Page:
A Derbyshire hotel, which was part of the collapsed Norton Motorcycles empire, has narrowly avoided being wound up for non-payment of tax.
The 42-bedroom Priest House hotel in Castle Donnington went into administration on 29 January, along with sister companies Norton Motorcycles (UK), Norton Motorcycle Holdings and Donington Hall Estates. Accountancy firm BDO was appointed to run the businesses.
The hotel faced a winding up order at the High Court’s Insolvency and Companies Court in London this morning as the result of an undisclosed debt to HM Revenue & Customs (HMRC).
However, the barrister for HMRC told Insolvency Judge Clive Jones that the sum outstanding has now been paid and asked for the winding up petition to be dismissed. The judge agreed and dismissed the order.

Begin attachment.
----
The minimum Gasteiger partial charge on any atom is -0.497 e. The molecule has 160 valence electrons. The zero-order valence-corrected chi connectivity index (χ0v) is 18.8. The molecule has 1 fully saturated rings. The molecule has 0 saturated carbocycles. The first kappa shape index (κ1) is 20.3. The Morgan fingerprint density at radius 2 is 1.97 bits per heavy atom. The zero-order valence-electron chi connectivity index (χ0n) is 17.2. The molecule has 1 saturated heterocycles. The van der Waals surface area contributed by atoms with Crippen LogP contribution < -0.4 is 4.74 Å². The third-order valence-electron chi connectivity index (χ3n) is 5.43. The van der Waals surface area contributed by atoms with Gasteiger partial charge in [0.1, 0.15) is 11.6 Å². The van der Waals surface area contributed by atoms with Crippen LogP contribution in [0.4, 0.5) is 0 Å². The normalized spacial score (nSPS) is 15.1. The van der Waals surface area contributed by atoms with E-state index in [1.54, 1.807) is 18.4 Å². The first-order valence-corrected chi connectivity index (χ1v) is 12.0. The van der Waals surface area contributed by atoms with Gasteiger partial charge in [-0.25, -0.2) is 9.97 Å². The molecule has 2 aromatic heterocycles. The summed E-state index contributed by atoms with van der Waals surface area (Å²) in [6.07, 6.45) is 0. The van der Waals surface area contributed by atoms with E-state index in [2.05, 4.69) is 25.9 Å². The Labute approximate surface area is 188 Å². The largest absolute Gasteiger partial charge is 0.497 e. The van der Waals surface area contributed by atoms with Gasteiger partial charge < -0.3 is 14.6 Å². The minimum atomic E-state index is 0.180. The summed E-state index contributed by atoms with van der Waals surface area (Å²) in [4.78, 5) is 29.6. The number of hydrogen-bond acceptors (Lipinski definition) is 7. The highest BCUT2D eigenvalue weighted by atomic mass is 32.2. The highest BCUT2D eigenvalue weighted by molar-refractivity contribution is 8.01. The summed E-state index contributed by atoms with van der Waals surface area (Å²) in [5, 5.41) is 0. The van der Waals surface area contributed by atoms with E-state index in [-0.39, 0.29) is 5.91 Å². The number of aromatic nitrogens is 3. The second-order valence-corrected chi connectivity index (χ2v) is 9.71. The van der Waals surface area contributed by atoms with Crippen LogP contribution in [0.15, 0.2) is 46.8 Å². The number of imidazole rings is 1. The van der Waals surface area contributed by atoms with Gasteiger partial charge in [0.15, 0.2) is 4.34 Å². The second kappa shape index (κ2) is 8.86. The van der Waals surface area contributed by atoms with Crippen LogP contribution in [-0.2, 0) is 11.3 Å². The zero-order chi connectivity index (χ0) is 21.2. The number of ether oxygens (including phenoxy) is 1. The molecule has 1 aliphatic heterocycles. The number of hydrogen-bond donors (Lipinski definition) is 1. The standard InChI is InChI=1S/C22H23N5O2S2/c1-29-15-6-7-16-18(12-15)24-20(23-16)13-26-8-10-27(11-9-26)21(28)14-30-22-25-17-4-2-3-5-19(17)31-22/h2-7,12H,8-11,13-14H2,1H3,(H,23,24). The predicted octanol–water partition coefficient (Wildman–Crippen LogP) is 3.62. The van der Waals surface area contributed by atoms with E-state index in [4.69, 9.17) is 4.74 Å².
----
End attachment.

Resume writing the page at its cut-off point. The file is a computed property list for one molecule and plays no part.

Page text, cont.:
Norton Motorcycles acquired the hotel, which is located in a converted Norman mill tower and 17th-century cottage, from Hand Picked Hotels off a guide price of £3.25m, in December 2015.
At the time, Stuart Garner, chief executive of Norton Motorcycles, said buying the hotel made “perfect sense” as it sat alongside the event space at Donington Hall which the company already owned.
“Combining the two properties gives operational scale and a fabulous offering to our clients. with a combined 80 acres of grounds, bordered by an ancient deer park and the River Trent, our location is second to none.”
The government has been criticised in the past month for pumping “millions of pounds of taxpayers’ money" into the motorbike business. Meg Miller, chair of parliament’s public accounts committee, is to ask for an inquiry into events leading up to the collapse of Norton Motorcycles and its related companies.